Update: Care4Kids Slots Continue to Decrease

From May 2016 to May 2017, Connecticut continued to lose child care slots for low-income families and children, with more than 5,100 slots lost to cut backs in just one year. Use this interactive map to explore how many slots for Care4Kids were lost in your town and around the state. As this map shows, losses were felt across the state, with some communities harder hit than others as available child care slots continue to dwindle. 

The Care4Kids program remains in crisis. Last August, changes to the Child Care Development Block Grant (CCDBG) resulted in the closure of the program to all new enrollees with the exception of TANF families. Since then the number of child care slots children in low-income, working families has steadily decreased as children continue to age out of the program while no new children are allowed to enroll. As the recent figures show, the serious drop in slots across Connecticut has only gotten worse and there is no end in sight. Click here to read more about what caused the Care4Kids crisis. 

Examining the losses in available child care slots from May 2016 to May 2017 provides a comprehensive overview of how cuts to the Care4Kids program have significantly impacted in Connecticut. In May 2016, there were a total of 21,421 slots available. Just 12 months later, in May 2017, only 16,276 slots remained representing a 24% decrease statewide. The most recent figures for statewide Care4Kids losses are consistent with the downward trend observed in prior months—­­­ from April 2016 to April 2017 alone there was a 4,800 slot or 22.39% decrease in available slots. The decrease in slots over a 12 month period has steadily increased since December 2016.

From May 2016 to May 2017, nearly half of all child care slots lost were Infant/Toddler slots. In that time, an equal proportion of Preschool and School Age Slots were also lost. As the interactive map shows, larger communities clearly experienced the greatest drop in available slots, though smaller towns have also seen their few remaining slots completely disappear within the last year.  As the summer continues, the decrease in slots will likely continue to expand and impact low-income, working families, particularly as families who had dependent on Care4Kids subsidies to pay for summer camp and summer childcare are no longer able to access critical funds. Therefore, when the numbers for June become available, we are likely to see a huge drop in available slots. 

What You Can Do:

The Senate GOP, House GOP, Democrats, and the Governor all proposed different solutions to solve the $33 million dollar shortfall that closed the program.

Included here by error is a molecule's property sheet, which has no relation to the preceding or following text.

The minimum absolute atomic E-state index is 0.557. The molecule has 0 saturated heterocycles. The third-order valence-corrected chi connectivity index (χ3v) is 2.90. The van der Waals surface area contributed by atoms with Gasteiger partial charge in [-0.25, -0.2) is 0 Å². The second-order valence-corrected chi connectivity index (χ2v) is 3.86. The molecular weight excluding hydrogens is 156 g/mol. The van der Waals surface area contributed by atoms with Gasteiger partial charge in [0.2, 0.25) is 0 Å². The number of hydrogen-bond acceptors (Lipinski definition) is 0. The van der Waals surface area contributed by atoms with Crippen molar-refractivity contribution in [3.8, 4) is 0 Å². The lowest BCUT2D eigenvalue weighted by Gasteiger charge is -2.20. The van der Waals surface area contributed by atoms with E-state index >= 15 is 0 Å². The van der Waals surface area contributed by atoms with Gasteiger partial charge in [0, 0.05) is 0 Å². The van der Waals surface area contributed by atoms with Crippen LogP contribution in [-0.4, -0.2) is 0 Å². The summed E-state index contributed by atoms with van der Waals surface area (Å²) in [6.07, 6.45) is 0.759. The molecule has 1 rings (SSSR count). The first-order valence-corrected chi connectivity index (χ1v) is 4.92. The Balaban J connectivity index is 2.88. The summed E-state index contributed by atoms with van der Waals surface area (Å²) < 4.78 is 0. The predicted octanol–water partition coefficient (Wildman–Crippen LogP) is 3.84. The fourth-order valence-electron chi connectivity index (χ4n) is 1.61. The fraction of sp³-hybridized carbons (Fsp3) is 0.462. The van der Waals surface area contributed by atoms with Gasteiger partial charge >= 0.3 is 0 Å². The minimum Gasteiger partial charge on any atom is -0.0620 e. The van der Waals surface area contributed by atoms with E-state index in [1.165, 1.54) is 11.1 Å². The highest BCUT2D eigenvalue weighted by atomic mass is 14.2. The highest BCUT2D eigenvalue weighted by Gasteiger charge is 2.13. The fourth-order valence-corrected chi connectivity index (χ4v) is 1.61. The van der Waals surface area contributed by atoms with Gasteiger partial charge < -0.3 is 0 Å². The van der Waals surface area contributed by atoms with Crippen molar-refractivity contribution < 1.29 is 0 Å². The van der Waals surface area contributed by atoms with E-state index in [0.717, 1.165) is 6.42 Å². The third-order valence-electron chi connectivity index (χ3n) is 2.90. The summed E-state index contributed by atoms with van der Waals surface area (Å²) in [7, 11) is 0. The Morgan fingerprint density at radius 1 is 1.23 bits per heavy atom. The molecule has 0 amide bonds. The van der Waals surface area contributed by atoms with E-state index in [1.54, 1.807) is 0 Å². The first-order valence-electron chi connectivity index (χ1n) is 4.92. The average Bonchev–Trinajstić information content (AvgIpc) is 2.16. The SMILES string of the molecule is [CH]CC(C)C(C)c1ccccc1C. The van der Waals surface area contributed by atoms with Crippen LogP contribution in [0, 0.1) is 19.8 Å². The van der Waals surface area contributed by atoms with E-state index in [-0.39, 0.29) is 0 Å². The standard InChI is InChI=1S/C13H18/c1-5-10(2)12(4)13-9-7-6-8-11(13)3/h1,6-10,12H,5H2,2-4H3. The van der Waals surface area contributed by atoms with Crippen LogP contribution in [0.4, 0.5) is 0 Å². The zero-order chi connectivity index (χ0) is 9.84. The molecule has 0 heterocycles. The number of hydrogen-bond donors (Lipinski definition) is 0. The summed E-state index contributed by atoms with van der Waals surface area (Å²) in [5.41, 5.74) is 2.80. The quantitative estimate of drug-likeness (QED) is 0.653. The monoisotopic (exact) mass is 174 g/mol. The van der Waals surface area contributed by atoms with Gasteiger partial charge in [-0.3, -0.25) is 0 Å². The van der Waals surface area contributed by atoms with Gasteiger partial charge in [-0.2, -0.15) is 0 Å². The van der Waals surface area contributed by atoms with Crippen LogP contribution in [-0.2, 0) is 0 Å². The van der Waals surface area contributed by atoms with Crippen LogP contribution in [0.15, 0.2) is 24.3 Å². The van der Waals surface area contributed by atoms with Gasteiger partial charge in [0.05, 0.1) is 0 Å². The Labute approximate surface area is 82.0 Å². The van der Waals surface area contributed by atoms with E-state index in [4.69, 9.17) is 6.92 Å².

The proposals:

  • Governor's Budget:  Maintains closure of the program by cutting $7.4 million (6%) in FY 2018 and $12.6 (10%) in FY 2019. However, it keeps the program in the Office of Early Childhood.
  • Democratic Budget: Partially reopens the program in FY 2018 by allocating an additional $2.8 million (2%) in the first year by transferring TANF funds from DSS to the Care4Kids program. In the second year, however, the budget maintains the Governor’s FY 2019 $12.6 million cut and does not allocate any additional funds. The program is transferred from the Office of Early Childhood to the Department of Education.
  • Senate GOP Budget: Partially reopens the program by allocating an additional $2.8 million (2%) in FY 18 and $8 million (6%) in FY 2019. The program is transferred from the Office of Early Childhood to the Department of Education.
  • House GOP Budget: Maintains cuts similar to those in the Governor’s proposal, cutting the program $7.4 million (6%) in FY 2018 and $12.6 (10%) in FY 2019, keeping the program closed to new families. It also keeps the program in the Office of Early Childhood.

None of these solutions are sufficient to fully fund and reopen the Care4Kids program. As legislators continue to work toward a budget agreement, it is vital now than ever to call your representatives and tell them to support low-income, working families by fully funding and reopening Care4Kids. Even as some legislators express opposition to pursuing new revenue options to secure necessary funding for key programs, it is important to remind lawmakers that the Care4Kids program is essential in allowing parents to go to work with peace of mind, knowing that their children are being cared for in a safe, stable, and reliable environment. By supporting working families and ensuring that children in low-income households have access to quality child care, Connecticut can work toward the long-term investments that will strengthen our state.  Call your legislators now!

 

You can also see how many slots were lost between August (when the program closed to all except TANF families) and May here!

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